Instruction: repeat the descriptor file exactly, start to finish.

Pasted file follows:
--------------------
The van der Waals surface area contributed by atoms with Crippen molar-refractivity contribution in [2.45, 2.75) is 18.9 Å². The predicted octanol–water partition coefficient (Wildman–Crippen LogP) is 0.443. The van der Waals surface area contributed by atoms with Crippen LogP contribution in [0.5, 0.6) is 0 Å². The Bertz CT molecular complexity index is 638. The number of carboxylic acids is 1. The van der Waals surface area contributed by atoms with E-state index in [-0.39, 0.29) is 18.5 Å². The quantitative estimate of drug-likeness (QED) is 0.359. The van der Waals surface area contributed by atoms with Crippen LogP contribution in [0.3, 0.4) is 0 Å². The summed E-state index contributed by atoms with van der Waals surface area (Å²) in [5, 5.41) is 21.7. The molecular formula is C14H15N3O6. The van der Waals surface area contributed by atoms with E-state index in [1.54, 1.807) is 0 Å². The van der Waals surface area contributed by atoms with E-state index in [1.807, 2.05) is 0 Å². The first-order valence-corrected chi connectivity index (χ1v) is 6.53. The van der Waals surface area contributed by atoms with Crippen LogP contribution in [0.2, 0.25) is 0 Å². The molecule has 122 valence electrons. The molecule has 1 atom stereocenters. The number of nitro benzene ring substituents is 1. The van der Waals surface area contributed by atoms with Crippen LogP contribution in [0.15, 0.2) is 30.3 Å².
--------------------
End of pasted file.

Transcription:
The van der Waals surface area contributed by atoms with Crippen molar-refractivity contribution in [2.45, 2.75) is 18.9 Å². The predicted octanol–water partition coefficient (Wildman–Crippen LogP) is 0.443. The van der Waals surface area contributed by atoms with Crippen LogP contribution in [0.5, 0.6) is 0 Å². The Bertz CT molecular complexity index is 638. The number of carboxylic acids is 1. The van der Waals surface area contributed by atoms with E-state index in [-0.39, 0.29) is 18.5 Å². The quantitative estimate of drug-likeness (QED) is 0.359. The van der Waals surface area contributed by atoms with Crippen LogP contribution in [0.3, 0.4) is 0 Å². The summed E-state index contributed by atoms with van der Waals surface area (Å²) in [5, 5.41) is 21.7. The molecular formula is C14H15N3O6. The van der Waals surface area contributed by atoms with E-state index in [1.54, 1.807) is 0 Å². The van der Waals surface area contributed by atoms with E-state index in [1.807, 2.05) is 0 Å². The first-order valence-corrected chi connectivity index (χ1v) is 6.53. The van der Waals surface area contributed by atoms with Crippen LogP contribution in [0.2, 0.25) is 0 Å². The molecule has 122 valence electrons. The molecule has 1 atom stereocenters. The number of nitro benzene ring substituents is 1. The van der Waals surface area contributed by atoms with Crippen LogP contribution in [0.15, 0.2) is 30.3 Å².